• Learn critical theory to research in the target language in order to link Spanish and Latin American popular and academic language and culture through the Testimony genre
  • Appreciate, research and respect diversity and background difference by critically evaluating the linguo-cultural genre of Testimony as present in Spanish-speaking cultures including the viewpoint of the target culture
  • Be able to research on the articulation of intellectually sophisticated conversations with both native and non-native speakers in the target language about relevant historical and cultural topics in Testimonios in Spain and Latin American as a bicultural and bilingual person
  • Understand and research on the linguo-cultural genre acquisition process with a specific focus on Testimonios both in English and Spanish showing autonomous, self-directed and academic-level skills
  • Be able to confidently research on how to produce intellectually sophisticated conversations with both native and non-native speakers in the target language about the evolution of language and culture as present in Testimonios and relate Spanish and Latin American communities to contemporary Spanish Speaking Australia and the Eastern Pacific Rim.
  • A testimony project presentation and a class debate (10 minutes) in the second half of the semester [15%]
  • A 650 words final essay with researching connections between a cultural and linguistic testimony due in the second half of the semester [15%]
  • Two class assignments (400 words each) due during the first and second halves of the semester [10%]
  • Two 1 hour tests (700 words each) due in weeks 5 and 10 [35%]
  • A final 1.5 hour exam (equivalent to 1000 words) during the examination period [25%]

This subject has the following hurdle requirements:

  • Regular participation in tutorials is required with a minimum of 75% attendance.
  • All pieces of written work must be submitted to pass this subject.

Assessment submitted late without an approved extension will be penalised at 10% per day and in-class tasks missed without approval will not be marked.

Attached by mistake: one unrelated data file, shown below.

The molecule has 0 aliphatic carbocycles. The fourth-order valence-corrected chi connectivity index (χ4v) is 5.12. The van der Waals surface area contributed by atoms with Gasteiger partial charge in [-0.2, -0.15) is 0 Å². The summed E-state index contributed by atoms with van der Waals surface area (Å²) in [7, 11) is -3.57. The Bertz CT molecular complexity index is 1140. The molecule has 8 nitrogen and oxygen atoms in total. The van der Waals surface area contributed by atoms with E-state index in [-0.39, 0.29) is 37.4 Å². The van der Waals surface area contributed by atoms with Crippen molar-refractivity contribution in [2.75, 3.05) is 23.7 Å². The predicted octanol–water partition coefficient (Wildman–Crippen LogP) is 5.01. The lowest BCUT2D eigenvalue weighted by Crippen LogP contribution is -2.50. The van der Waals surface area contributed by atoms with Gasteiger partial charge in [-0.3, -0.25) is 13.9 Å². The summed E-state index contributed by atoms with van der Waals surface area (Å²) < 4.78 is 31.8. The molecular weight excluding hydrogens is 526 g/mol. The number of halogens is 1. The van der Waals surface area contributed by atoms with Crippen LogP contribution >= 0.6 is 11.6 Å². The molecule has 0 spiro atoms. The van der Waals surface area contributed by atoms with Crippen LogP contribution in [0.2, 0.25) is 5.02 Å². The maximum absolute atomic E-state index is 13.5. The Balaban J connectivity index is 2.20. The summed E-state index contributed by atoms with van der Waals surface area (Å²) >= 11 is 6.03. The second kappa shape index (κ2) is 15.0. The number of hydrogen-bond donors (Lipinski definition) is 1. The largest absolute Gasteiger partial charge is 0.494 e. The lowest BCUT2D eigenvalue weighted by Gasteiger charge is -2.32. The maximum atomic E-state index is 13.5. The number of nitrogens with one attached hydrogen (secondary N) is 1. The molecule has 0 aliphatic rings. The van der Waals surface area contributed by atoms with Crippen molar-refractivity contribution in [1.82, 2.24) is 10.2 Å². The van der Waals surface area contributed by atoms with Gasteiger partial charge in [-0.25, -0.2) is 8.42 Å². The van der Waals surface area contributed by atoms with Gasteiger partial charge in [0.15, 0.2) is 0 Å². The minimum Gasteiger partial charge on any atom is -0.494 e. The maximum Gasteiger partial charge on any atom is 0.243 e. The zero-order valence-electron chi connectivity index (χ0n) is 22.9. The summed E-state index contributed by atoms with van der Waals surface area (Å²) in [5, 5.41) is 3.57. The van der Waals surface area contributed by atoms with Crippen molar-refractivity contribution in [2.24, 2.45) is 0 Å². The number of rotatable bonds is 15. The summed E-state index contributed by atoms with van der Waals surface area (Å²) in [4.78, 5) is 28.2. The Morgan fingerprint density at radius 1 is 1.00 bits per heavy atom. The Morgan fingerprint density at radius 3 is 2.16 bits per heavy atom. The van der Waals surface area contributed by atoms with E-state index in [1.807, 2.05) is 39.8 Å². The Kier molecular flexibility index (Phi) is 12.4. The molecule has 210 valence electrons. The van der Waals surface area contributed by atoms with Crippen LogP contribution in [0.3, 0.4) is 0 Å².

Prescribed Texts:
  • Martín Peris, Ernesto y Neus Sans. Aula Internacional 4. Editorial Difusión. Barcelona: 2005.
  • Subject Package (To be Announced)

Recommended Texts:


Breadth Options:

This subject potentially can be taken as a breadth subject component for the following courses:

You should visit learn more about breadth subjects and read the breadth requirements for your degree, and should discuss your choice with your student adviser, before deciding on your subjects.

Fees Information: Subject EFTSL, Level, Discipline & Census Date
Generic Skills:
  • Research: through frequent use of the library and other information sources
  • Critical thinking and analysis: through selected required and recommended reading, essay writing and tutorial discussion, and by assessing the strength of arguments
  • Critical reading of fictional and historical texts: through in-class group reading and understanding of the internal logic of testimonial texts,
  • Developing logical analysis strategies: through essay, linguistic and cultural practice exercises and assignment writing.
  • Presenting and defending critical ideas: through guided class presentations and class participation.
  • Familiarization with Information Literacy skills: through analysis and interpretation of short texts
  • Understanding of social, political, historical and cultural contexts and international awareness/openness to the world: through the contextualisation of judgements and knowledge.
Related Majors/Minors/Specialisations: Spanish Major
Spanish and Latin American Studies
Spanish and Latin American Studies
Spanish and Latin American Studies
Related Breadth Track(s): Spanish - Entry Point 3